Face value

If you ask a girl about what she looks for in a man, she might give any number of answers.  ‘I want a guy who makes me laugh’, ‘I’d like to find a guy who I can trust’, or ‘I just want someone who gets me’.  These are all valid points, and these answers may certainly be truthful.  However, I wonder how much is not being said.

We’re used to men focusing on the physical: ‘I’m a boobs/arse/legs guy’, ‘full lips are a must’, ‘she can’t be fat’ etc.  These criteria tend to preceded the funny/kind/intelligent aspects, and whilst women might not be as vocal about it, we also have our aesthetic preferences.  Let’s be honest, the physical attraction has got to be there at some point, so why are we judged as being shallow by saying that we’d like a guy who’s tall with great arms or a chiselled face or rugby thighs or washboard abs?  Why aren’t we allowed to openly say that we’d like to be chatted up by someone who looks a bit like David Gandy and it doesn’t matter (initially at least) if they don’t have the wit of Oscar Wilde?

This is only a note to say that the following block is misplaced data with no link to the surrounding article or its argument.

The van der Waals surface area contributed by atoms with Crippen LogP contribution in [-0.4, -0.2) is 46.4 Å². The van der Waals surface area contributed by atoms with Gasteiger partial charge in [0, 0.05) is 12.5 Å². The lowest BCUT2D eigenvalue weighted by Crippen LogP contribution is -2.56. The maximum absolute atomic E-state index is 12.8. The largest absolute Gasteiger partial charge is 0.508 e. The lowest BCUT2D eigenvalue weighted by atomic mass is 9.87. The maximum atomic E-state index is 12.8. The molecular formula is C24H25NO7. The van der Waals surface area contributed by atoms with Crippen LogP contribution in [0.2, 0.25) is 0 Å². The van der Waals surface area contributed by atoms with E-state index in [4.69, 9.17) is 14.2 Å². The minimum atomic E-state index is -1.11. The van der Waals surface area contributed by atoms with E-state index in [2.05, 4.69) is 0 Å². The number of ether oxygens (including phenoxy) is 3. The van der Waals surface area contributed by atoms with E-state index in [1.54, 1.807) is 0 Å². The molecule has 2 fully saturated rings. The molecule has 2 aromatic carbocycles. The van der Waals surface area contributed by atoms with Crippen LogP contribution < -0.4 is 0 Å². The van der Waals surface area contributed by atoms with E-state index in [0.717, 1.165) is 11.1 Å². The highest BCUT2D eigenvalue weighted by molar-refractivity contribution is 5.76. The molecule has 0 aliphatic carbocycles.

Granted, it depends on what kind of scenario you’re in.  I know I’m not the only girl who, when on a night out with friends, will pull a total bitch-face* at anyone who doesn’t score at least 7/10.  In a situation where you’re making quick (and slightly vodka-blurred) judgements, both men and women will assess a potential flirting partner on their looks.  It may sound harsh to say it, but you’re not exactly going to gaze across a bar at some 5’9” overweight sweaty balding guy wearing an England football shirt and think ‘oooh I bet he’s got a great sense of humour, c’mere STUD!’  Or maybe you would, in which case we have completely different tastes in men…  Perhaps the difference lies in what a girl’s ultimate goal is.  If she’s looking for a quick fling, then it’s understandable she’d want it to be with some hunk with biceps big enough to throw her around the bedroom and cheekbones you can cut yourself on.  Personality isn’t the main factor here, it’s sexual chemistry and physical attraction.